• March 2018
  • Keiei ronshū? [Meiji Business Review]

Global Business over Time

By: Jones, G.

Abstract—This article explores how business enterprises have been powerful actors in the spread of global capitalism between 1840 and the present day. It also shows how global firms, emerging out of industrialized Western economies, created and co-created markets and ecosystems through their ability to transfer a package of financial, organizational, and cultural assets, skills, and ideologies across national borders. It argues such firms have been shapers of, as well as responders to, globalization waves over the last two centuries. Global firms are also shown to be actors in periodic deglobalization waves. This was because their function was to reinforce the gaps in wealth and income rather than disrupt them. Business enterprises proved disappointing institutions for knowledge and technology transfer. During the first global economy, multinational resource and related investments were highly enclavist and embedded in the institutional arrangements of Western imperialism and autocratic dictators. Western firms reinforced rather than disrupted institutional and societal norms, which restricted growth in many countries outside the West. They often functioned, as a result, as part of the problem, rather than part of the solution. In the more recent globalization era, the strategies of Western corporations have moved beyond the practices of the colonial past, but linkages and spillovers to local economies have often been disappointedly low. Their ability, and motivation, to locate value-added activities in the most attractive locations means that they strengthen clustering rather than encourage dispersion of knowledge.

Publisher's link: https://www.hbs.edu/faculty/Pages/item.aspx?num=54471

  • May–June 2018
  • Harvard Business Review

Layoffs That Don't Break Your Company: Better Approaches to Workforce Transition

By: Sucher, Sandra J., and Shalene Gupta

Abstract—Today layoffs have become companies’ default response to the challenges created by advances in technology and global competition. Yet research shows that job cuts rarely help senior leaders achieve their goals. Too often, they’re done for short-term gain, but the cost savings are overshadowed by bad publicity, loss of knowledge, weakened engagement, higher voluntary turnover, and lower innovation, which hurt profits in the long run. This article looks at better ways to handle changing workforce needs that make sparing use of staff reductions and ensure that if they do happen, the process feels fair and the affected parties have a soft landing. Most successful approaches begin with a philosophy that spells out a firm’s commitments and priorities, establish methods for exploring layoff alternatives (such as furloughs, retraining, and reassignments), and determine options for three scenarios: a healthy present, short-term volatility, and an uncertain future. As firms like AT&T, Michelin, Honeywell, and Nokia have learned, thoughtful planning helps organizations address workforce transitions and cope with a shifting economic landscape far better than layoffs do.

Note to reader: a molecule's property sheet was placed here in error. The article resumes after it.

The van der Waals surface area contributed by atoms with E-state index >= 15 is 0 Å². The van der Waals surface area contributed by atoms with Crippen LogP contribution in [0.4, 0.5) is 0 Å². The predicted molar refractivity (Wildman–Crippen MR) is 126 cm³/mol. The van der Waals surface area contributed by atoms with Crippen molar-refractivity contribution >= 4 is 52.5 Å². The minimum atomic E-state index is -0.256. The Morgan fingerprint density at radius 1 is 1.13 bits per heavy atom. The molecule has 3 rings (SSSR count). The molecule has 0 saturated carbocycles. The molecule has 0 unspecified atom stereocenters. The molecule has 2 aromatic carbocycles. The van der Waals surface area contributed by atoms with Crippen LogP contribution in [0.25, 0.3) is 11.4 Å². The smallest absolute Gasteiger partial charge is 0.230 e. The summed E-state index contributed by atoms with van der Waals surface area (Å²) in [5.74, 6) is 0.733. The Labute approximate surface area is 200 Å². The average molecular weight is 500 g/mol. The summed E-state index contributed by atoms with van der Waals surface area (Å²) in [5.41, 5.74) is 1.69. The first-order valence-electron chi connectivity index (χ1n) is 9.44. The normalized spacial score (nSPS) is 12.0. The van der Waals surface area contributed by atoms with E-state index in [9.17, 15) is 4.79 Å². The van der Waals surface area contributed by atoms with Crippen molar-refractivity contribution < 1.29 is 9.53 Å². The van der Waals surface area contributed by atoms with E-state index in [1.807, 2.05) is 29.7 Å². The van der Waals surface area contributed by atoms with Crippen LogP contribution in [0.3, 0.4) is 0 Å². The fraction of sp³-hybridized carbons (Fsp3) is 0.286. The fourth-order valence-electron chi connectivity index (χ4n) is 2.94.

Publisher's link: https://www.hbs.edu/faculty/Pages/item.aspx?num=54502

  • May–June 2018
  • Harvard Business Review

What Most People Get Wrong about Men and Women: Research Shows the Sexes Aren't So Different

By: Tinsley, Catherine H., and Robin J. Ely

Abstract—Why have women failed to achieve parity with men in the workplace? Contrary to popular belief, it’s not because women prioritize their families over their careers, negotiate poorly, lack confidence, or are too risk averse. Meta-analyses of published studies show that those ideas are myths—men and women actually have similar inclinations, attitudes, and skills. What does differ is the way they are treated on the job: Women have less access to vital information, get less feedback from supervisors, and face other obstacles to advancement. To ensure gender equity, the authors recommend that managers (1) question the stereotypes behind their practices, (2) consider other factors that might explain the achievement gap, (3) change workplace conditions accordingly, and (4) keep challenging assumptions and sharing learning to create a culture in which all employees can reach their full potential.

Publisher's link: https://www.hbs.edu/faculty/Pages/item.aspx?num=54503

  • Spring 2018
  • Journal of Economic Perspectives

Space, the Final Economic Frontier

By: Weinzierl, Matthew C.